You can even compare BioShock to BioShock Infinite. The former had enough backtracking to make the world feel familiar, while the latter had you moving through areas so quickly that only the big set-piece moments are truly memorable. It seems that the vast majority of today’s games, even the really good ones, seem more comfortable shoving you through as many environments as possible in 6-8 hours than taking the time to design a few good ones. Again, Resident Evil’s design isn’t for everyone, but backtracking and getting to know a world shouldn’t be considered bad design.

A time to reflect on our past

Resident Evil Remake

Resident Evil Remake is a refreshing escape from the homogenization of modern games. It begs a lot of questions about what good game design can be and these questions are especially potent in light of what modern games have become. Can a modern game experiment with save files as a commodity (without relegating it to an unlockable mode, Dead Space 2-style)? Can a modern game offer complex environments that are challenging to navigate and rewarding to explore? Can a modern game truly limit your resources, forcing you to play in creative and unexpected ways?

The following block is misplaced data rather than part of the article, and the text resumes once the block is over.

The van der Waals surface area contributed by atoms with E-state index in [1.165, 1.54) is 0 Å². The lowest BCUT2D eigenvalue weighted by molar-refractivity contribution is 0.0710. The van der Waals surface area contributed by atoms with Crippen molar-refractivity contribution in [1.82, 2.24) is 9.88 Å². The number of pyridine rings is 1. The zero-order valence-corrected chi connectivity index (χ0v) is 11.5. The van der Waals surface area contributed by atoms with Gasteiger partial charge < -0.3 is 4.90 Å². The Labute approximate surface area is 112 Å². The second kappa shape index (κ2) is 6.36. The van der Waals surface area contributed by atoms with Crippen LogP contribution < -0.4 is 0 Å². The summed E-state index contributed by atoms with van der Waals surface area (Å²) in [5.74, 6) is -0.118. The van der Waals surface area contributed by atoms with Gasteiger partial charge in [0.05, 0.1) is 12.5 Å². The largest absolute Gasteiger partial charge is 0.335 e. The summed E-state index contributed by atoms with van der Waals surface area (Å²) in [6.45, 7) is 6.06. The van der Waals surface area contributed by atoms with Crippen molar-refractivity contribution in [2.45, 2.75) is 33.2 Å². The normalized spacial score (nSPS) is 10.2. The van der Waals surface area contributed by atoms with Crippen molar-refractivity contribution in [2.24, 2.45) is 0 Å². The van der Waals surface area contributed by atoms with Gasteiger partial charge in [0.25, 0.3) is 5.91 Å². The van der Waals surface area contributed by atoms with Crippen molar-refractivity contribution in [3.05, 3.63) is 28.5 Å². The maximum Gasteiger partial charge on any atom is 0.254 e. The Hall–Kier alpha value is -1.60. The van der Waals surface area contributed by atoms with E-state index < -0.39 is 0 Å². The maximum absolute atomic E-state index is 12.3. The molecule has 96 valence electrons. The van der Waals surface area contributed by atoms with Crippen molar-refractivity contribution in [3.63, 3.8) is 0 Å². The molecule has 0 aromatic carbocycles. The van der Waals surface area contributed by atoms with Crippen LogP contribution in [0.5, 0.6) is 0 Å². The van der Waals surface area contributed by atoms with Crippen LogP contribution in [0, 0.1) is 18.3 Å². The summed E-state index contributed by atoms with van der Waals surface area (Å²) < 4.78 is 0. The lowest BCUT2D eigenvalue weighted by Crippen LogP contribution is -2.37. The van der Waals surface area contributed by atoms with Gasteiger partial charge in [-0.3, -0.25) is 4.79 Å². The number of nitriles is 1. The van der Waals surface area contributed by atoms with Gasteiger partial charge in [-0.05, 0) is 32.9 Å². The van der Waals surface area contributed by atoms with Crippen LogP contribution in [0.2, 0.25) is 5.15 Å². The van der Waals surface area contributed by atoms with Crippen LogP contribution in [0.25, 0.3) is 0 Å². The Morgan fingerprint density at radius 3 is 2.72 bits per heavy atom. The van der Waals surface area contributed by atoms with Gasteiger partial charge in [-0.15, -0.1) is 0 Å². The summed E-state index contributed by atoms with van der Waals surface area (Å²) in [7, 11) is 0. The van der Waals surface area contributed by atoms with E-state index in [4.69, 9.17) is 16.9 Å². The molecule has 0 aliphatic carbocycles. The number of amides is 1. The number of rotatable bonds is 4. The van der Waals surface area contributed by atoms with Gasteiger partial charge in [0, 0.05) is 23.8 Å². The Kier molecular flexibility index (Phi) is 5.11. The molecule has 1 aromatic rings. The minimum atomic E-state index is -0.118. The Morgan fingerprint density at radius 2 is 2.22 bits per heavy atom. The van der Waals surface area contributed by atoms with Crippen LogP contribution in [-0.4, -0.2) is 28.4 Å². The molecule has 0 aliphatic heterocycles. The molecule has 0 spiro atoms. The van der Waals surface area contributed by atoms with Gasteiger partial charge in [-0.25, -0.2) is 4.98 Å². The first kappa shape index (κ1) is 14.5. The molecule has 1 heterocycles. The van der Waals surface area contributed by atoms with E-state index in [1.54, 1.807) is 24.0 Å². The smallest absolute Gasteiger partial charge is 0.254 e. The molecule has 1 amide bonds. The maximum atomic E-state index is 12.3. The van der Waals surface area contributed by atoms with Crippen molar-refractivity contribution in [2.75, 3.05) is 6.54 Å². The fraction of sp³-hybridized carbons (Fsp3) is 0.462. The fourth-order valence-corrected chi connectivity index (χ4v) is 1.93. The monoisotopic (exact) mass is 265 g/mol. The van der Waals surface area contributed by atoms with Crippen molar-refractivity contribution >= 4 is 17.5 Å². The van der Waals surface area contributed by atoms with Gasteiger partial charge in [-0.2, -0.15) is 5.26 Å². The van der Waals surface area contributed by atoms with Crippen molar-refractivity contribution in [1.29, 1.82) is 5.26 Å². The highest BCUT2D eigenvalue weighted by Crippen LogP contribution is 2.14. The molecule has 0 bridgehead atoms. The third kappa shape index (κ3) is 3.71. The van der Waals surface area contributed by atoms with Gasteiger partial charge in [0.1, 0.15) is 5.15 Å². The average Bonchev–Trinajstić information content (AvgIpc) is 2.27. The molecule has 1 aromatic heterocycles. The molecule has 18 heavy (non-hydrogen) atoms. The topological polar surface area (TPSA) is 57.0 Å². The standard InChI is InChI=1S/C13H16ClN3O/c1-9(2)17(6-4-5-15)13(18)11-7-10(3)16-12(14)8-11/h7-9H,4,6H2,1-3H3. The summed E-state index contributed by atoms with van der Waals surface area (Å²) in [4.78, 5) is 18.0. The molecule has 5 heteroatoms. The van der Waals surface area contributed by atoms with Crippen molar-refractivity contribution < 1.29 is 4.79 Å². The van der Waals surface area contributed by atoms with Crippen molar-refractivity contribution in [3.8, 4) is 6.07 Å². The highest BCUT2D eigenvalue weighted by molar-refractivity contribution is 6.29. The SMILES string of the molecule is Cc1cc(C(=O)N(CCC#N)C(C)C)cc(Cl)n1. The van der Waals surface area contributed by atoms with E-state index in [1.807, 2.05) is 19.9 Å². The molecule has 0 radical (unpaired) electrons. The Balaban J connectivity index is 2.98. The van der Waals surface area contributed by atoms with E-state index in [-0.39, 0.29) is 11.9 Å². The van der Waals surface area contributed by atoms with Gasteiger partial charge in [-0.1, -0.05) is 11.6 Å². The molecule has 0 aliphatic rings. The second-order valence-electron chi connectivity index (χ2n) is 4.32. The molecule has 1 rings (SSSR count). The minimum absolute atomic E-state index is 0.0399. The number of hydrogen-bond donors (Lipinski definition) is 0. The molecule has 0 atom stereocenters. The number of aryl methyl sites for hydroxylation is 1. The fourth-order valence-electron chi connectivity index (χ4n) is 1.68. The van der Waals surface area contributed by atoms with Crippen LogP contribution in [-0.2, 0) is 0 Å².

These questions require developers to reflect on the past rather than continue to iterate on our increasingly modern game designs. There is freshness to be found in new technology and more innovative games, but there is value in looking back on the past as well. Especially now, with new consoles and a new generation of gaming set to begin, it could be more valuable than ever to look back on the games of the 90s and 00s and pluck inspiration from them.

Even if developers choose to ignore the past, I think its important that they unchain themselves from what is standard and what works. If playing through Resident Evil Remake taught me anything, it’s that there are no rules for what constitutes good gameplay. Games should not underestimate their audiences, nor should they go out of their way to cater to demographics. The old rules of simply making a good, creative, unique experience still seem to hold true, no matter what a dozen focus testing sessions might tell you.

Enjoy random thoughts about the latest games, the Sega Saturn, or the occasional movie review? Follow me @JoeDonuts!

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Joe Donato Video games became an amazing, artful, interactive story-driven medium for me right around when I played Panzer Dragoon Saga on Sega Saturn. Ever since then, I've wanted to be a part of this industry. Somewhere along the line I, possibly foolishly, decided I'd rather write about them than actually make them. So here I am.